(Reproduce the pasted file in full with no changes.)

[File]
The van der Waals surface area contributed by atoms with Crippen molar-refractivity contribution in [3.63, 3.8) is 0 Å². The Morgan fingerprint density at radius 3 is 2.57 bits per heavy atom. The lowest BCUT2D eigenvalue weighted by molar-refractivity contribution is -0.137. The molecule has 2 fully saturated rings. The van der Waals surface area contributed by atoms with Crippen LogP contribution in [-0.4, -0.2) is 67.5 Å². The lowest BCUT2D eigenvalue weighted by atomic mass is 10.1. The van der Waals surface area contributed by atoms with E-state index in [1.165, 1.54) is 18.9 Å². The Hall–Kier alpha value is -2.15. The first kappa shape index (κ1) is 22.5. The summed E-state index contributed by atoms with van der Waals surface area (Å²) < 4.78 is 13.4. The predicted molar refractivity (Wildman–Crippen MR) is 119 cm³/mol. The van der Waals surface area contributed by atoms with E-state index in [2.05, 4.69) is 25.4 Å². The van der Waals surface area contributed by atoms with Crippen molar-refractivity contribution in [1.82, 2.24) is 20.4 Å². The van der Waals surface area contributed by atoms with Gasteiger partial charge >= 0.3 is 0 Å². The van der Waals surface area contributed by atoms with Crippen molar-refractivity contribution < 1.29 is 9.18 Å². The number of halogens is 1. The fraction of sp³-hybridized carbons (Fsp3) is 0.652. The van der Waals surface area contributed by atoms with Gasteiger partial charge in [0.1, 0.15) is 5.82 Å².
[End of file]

The van der Waals surface area contributed by atoms with Crippen molar-refractivity contribution in [3.63, 3.8) is 0 Å². The Morgan fingerprint density at radius 3 is 2.57 bits per heavy atom. The lowest BCUT2D eigenvalue weighted by molar-refractivity contribution is -0.137. The molecule has 2 fully saturated rings. The van der Waals surface area contributed by atoms with Crippen LogP contribution in [-0.4, -0.2) is 67.5 Å². The lowest BCUT2D eigenvalue weighted by atomic mass is 10.1. The van der Waals surface area contributed by atoms with E-state index in [1.165, 1.54) is 18.9 Å². The Hall–Kier alpha value is -2.15. The first kappa shape index (κ1) is 22.5. The summed E-state index contributed by atoms with van der Waals surface area (Å²) < 4.78 is 13.4. The predicted molar refractivity (Wildman–Crippen MR) is 119 cm³/mol. The van der Waals surface area contributed by atoms with E-state index in [2.05, 4.69) is 25.4 Å². The van der Waals surface area contributed by atoms with Crippen molar-refractivity contribution in [1.82, 2.24) is 20.4 Å². The van der Waals surface area contributed by atoms with Gasteiger partial charge >= 0.3 is 0 Å². The van der Waals surface area contributed by atoms with Crippen molar-refractivity contribution < 1.29 is 9.18 Å². The number of halogens is 1. The fraction of sp³-hybridized carbons (Fsp3) is 0.652. The van der Waals surface area contributed by atoms with Gasteiger partial charge in [0.1, 0.15) is 5.82 Å².